1. Learning the syllables in all 12 keys.
      2. Learning the chromatic notes between the scale tones in those 12 keys.
      3. Learning how to plan your rhythmic flow so as to accomodate the number of notes you wish to fit in a given sequence.
      4. AND, MOST IMPORTANT, you are beginning to improvise … in a way which fits the melody, the harmony, the key center, and the rhythmic groove.
      This last point is perhaps the most essential of all. Many of my students comment that achieving a smooth flow in concept & execution is their biggest struggle. It is not as important to play 3 notes or 5 or 18; what is crucial is that your melodic path unfolds smoothly, consistent with the metric flow & the groove.
      Now, in regards to your question about chords, the guitar is BOTH a melodic AND a chordal instrument. Guitarists imply the harmony in various ways.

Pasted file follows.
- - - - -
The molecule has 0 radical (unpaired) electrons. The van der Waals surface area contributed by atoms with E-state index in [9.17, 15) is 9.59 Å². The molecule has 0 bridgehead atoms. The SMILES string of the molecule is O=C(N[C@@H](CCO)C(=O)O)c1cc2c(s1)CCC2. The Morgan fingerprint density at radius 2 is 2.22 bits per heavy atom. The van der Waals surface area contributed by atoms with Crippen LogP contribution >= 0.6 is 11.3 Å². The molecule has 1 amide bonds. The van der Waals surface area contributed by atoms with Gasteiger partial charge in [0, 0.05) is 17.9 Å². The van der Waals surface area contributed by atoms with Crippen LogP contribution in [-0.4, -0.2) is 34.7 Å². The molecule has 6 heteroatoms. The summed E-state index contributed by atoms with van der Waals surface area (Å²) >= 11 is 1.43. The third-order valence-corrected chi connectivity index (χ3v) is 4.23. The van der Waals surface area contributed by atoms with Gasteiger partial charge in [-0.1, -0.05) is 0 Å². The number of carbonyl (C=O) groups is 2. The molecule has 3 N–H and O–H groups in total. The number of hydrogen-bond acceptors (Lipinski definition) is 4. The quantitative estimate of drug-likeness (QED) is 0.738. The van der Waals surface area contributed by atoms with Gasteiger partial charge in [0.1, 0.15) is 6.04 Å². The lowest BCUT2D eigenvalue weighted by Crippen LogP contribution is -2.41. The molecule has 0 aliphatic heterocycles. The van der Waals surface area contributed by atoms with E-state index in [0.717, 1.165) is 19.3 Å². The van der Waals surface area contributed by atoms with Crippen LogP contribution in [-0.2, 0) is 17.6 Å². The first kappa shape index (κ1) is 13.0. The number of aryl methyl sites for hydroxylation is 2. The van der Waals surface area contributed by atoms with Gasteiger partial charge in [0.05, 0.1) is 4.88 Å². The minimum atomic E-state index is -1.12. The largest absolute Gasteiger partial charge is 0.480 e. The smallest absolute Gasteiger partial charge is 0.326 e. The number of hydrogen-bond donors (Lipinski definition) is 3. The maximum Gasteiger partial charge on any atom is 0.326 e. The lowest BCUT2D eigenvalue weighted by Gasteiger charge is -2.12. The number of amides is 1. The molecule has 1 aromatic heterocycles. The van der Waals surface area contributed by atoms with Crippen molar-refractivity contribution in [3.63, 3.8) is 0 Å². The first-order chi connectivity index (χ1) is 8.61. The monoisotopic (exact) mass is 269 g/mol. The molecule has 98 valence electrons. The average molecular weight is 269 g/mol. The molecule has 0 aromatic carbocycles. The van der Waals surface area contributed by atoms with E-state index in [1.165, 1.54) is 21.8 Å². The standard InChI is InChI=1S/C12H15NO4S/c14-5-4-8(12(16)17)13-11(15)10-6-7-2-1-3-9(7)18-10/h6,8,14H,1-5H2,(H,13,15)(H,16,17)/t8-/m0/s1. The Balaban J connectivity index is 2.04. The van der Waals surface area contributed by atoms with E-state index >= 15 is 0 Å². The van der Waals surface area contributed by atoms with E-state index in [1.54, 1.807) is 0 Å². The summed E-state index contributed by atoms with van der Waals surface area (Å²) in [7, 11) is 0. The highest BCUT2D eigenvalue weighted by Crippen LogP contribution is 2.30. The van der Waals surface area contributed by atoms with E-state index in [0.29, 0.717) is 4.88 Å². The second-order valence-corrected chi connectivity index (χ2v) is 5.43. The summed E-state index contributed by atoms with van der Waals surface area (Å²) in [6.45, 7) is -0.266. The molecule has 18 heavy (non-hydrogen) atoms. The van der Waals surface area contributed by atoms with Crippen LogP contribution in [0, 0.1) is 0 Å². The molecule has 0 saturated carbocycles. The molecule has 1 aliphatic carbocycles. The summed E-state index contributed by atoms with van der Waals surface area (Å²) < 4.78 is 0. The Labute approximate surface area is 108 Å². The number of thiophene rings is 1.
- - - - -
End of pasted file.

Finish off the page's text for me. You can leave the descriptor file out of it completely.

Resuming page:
1. My friend Mark Turnbull can play a melody in such a way that each note in the melody is the top note in a chord.
      2. Other guitarists play a melodic phrase and then punctuate that with a chord (like Kenny Burrell).
      3. Still others use arpegiated chords (which is what we horn players are forced to do) to deliniate the harmony.
      You may wish to start by simply playing the bass notes (the root of each chord), being careful to keep in precise rhythm with the drums. Or you might try playing a harmony to the melody (example: to the melody FA-MI-RE-TI-DO, play LA-SO-FA-RE-MI)